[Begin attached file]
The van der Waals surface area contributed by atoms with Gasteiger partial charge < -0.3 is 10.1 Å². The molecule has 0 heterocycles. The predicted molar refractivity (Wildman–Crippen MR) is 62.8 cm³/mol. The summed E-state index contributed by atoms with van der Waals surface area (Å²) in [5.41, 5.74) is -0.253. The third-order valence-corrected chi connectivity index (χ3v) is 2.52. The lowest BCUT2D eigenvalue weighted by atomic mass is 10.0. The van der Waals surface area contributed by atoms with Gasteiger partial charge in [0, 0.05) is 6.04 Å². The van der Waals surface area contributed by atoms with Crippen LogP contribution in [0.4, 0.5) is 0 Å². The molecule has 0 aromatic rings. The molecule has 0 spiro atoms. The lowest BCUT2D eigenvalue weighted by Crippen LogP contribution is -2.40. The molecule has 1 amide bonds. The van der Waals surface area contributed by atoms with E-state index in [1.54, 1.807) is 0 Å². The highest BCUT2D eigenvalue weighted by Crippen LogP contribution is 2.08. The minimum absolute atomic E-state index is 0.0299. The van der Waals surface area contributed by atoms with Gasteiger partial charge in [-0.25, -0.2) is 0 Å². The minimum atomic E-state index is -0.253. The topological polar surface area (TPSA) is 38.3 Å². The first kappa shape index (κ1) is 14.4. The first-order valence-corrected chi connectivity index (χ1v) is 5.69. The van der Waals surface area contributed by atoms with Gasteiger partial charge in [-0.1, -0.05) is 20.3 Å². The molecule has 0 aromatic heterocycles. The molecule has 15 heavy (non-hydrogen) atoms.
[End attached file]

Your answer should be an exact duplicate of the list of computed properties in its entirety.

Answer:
The van der Waals surface area contributed by atoms with Gasteiger partial charge < -0.3 is 10.1 Å². The molecule has 0 heterocycles. The predicted molar refractivity (Wildman–Crippen MR) is 62.8 cm³/mol. The summed E-state index contributed by atoms with van der Waals surface area (Å²) in [5.41, 5.74) is -0.253. The third-order valence-corrected chi connectivity index (χ3v) is 2.52. The lowest BCUT2D eigenvalue weighted by atomic mass is 10.0. The van der Waals surface area contributed by atoms with Gasteiger partial charge in [0, 0.05) is 6.04 Å². The van der Waals surface area contributed by atoms with Crippen LogP contribution in [0.4, 0.5) is 0 Å². The molecule has 0 aromatic rings. The molecule has 0 spiro atoms. The lowest BCUT2D eigenvalue weighted by Crippen LogP contribution is -2.40. The molecule has 1 amide bonds. The van der Waals surface area contributed by atoms with E-state index in [1.54, 1.807) is 0 Å². The highest BCUT2D eigenvalue weighted by Crippen LogP contribution is 2.08. The minimum absolute atomic E-state index is 0.0299. The van der Waals surface area contributed by atoms with Gasteiger partial charge in [-0.25, -0.2) is 0 Å². The minimum atomic E-state index is -0.253. The topological polar surface area (TPSA) is 38.3 Å². The first kappa shape index (κ1) is 14.4. The first-order valence-corrected chi connectivity index (χ1v) is 5.69. The van der Waals surface area contributed by atoms with Gasteiger partial charge in [-0.1, -0.05) is 20.3 Å². The molecule has 0 aromatic heterocycles. The molecule has 15 heavy (non-hydrogen) atoms.